The two most common types of meth are a crystalline powder and a shiny, glass-like form of the drug known as crystal meth. The drug is also sold in pills. A less common form is a waxy, gooey oil called meth base.
Whatever the form, the illegal stimulant delivers an intense and energetic high. It can cause dangerous side effects, including a rapid and irregular heartbeat, an elevated body temperature, convulsions and even death. People who use the drug regularly can easily develop a meth addiction.
The color of meth is usually white or translucent, but it can also appear yellow, brown, orange or pink. It comes in a variety of colors depending on how it is made and what it is cut with.
Meth manufacturers have been known to add food coloring or dye to batches of meth to help peddle their product. They have reportedly added blue coloring to the drug to mimic the supposedly pure blue meth produced by the fictional character Walter White in the popular TV series “Breaking Bad.”
But pure meth isn’t blue — it’s colorless.
Crystalline powder is a common form of meth that is frequently snorted. Because it dissolves in water and alcohol, it can also be injected into a vein. Some people swallow it.
Powdered meth can resemble cocaine or chalk dust depending on how coarse it is. While the powder is usually white to off-white in color, it can also appear yellow, pink or in various other shades.
The processes and materials used to make the drug affect its color. Cooking meth using red pseudoephedrine tablets, for instance, can give the powder a pink or reddish color. Solvents such as camping stove fuel can give the drug a bluish tint. Meth manufactured with gun scrubber, a gun cleaning product sold in hardware and sporting goods stores, can have a green color.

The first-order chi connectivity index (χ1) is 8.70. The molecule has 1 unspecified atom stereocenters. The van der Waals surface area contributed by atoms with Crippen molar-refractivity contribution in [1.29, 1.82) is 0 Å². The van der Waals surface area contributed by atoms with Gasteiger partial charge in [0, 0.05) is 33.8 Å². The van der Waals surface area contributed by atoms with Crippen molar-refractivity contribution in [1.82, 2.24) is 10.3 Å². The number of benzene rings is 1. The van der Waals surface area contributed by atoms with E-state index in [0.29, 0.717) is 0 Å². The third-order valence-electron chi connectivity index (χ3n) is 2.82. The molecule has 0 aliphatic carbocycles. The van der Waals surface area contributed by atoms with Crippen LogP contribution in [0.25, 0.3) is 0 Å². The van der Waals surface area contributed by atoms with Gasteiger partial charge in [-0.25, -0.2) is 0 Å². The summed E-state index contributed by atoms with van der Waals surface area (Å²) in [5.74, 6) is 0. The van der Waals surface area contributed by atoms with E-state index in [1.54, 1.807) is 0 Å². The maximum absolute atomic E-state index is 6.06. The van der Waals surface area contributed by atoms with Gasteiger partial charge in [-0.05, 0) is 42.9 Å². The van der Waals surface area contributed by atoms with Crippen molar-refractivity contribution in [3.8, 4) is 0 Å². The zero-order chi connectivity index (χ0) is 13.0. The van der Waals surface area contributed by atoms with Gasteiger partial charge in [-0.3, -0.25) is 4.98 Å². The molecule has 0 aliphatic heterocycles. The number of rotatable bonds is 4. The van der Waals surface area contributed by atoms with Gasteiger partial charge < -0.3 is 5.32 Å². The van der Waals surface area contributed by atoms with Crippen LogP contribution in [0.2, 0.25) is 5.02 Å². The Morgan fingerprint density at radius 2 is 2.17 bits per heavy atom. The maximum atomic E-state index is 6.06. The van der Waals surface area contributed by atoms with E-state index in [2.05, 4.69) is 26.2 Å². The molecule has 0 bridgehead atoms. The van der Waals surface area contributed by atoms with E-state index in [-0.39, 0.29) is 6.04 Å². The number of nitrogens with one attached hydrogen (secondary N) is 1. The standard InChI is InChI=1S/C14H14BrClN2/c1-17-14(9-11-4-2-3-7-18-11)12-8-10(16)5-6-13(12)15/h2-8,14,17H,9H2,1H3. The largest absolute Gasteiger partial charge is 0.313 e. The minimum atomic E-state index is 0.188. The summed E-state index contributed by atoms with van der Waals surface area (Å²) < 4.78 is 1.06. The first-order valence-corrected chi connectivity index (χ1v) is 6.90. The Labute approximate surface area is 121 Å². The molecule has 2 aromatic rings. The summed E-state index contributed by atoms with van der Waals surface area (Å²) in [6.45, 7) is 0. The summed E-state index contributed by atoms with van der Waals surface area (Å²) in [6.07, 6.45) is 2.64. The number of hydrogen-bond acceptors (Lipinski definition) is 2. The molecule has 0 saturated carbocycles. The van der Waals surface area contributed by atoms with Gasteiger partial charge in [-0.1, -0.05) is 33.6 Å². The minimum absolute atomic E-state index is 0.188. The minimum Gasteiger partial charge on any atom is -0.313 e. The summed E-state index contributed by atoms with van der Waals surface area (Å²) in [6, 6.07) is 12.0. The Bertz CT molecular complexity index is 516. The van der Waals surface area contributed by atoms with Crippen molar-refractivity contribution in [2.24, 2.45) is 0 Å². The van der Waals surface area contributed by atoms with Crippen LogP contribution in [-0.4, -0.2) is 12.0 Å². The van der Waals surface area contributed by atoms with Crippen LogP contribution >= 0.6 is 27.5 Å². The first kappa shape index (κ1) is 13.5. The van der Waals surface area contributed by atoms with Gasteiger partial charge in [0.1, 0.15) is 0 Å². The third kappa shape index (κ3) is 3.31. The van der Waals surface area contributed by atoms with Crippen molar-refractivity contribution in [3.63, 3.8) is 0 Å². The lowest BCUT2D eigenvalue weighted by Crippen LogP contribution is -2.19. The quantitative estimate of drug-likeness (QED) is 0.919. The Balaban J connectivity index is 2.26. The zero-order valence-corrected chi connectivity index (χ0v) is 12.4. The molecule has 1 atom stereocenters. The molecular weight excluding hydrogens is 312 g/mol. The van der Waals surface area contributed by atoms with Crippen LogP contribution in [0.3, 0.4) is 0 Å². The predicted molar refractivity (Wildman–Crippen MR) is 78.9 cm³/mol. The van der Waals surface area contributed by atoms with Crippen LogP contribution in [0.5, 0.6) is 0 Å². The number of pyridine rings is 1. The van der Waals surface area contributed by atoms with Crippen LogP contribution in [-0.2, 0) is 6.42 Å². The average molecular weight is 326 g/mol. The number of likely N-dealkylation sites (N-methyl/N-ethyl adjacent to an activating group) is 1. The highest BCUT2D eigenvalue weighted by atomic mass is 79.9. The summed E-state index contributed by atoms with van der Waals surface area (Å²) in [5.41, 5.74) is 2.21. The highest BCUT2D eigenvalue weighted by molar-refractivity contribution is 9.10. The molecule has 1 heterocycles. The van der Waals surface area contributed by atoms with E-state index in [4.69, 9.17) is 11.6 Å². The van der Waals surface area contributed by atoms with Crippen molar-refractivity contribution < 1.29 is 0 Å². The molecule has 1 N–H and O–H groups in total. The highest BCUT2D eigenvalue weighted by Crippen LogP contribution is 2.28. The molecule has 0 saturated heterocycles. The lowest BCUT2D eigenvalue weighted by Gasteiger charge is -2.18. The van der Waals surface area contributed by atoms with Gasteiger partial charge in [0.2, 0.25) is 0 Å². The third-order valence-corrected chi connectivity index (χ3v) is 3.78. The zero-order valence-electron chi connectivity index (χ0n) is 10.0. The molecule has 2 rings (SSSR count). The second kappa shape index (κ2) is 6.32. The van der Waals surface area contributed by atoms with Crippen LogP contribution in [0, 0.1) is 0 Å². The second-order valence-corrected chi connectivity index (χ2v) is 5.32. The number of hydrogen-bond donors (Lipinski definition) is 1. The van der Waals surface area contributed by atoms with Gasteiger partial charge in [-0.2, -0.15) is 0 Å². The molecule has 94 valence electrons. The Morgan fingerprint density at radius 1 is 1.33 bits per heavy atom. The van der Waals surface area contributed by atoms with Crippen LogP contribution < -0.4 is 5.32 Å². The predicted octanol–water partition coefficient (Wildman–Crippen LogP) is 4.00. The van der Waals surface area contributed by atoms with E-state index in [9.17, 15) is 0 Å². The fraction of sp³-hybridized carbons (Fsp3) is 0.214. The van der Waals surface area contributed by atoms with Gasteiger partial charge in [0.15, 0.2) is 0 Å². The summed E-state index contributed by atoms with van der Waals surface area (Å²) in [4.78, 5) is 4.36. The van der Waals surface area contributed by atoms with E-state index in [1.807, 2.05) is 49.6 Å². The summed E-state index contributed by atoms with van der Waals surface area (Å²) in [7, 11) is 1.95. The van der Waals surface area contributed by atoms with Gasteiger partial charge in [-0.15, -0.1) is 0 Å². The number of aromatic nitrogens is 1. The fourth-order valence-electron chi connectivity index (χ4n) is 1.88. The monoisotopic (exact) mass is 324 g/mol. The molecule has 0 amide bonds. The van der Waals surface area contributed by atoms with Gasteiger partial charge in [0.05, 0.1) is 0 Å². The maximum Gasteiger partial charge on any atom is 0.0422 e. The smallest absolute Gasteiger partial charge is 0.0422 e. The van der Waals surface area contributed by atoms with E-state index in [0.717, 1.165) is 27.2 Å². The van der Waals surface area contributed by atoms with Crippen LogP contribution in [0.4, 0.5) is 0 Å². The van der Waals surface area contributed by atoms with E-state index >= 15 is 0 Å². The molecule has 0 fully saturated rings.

Certain ingredients can make meth smell like rotten eggs or urine — but the bitter-tasting drug often has no odor.
Powdered meth can be converted into crystal meth, a more potent form of the drug that resembles shiny fragments of glass, quartz or rock salt.
Crystal meth is made by dissolving meth powder in a solvent, such as acetone or denatured alcohol. As the mixture evaporates, crystals form around the edge of the mixing container. The clear, chunky crystals that develop are usually translucent, but they may be bluish-white in appearance.
This form of meth — also known as crystal, glass or ice — is typically smoked or injected. It triggers a longer-lasting high than powdered meth and more pronounced physical effects.
Small doses of crystal meth will rev up a person’s energy levels and dampen their appetite. But using large amounts, or using it on a regular basis, can cause severe psychiatric issues, including paranoia, hallucinations and violent rages. Other signs of meth use include weight loss, tooth decay, meth sores and frequent scratching.
Meth is sometimes sold as a pill known as yaba. The colored tablets, which contain a mix of caffeine and approximately 30 percent methamphetamine, are usually green or reddish-orange. They tend to be smaller than aspirin tablets.
Like ecstasy and other club drugs, yaba is frequently stamped with logos, most commonly the letters R or WY.
While people usually swallow yaba, some melt the pills and inhale the vapors. Others crush and snort yaba. It can also be mixed with solvents and injected into a vein.
The pills are primarily produced in Burma and sold in Thailand. But they have also been trafficked into the United States through the mail.
Drug smugglers often dissolve meth in water and traffic the drug in liquid form. Liquid meth is a dark yellow, syrupy fluid that is usually stored in liquor bottles and other common containers.
Meth is rarely sold on the streets as a liquid. After it is trafficked, it is usually boiled back into a powder for consumption or sale.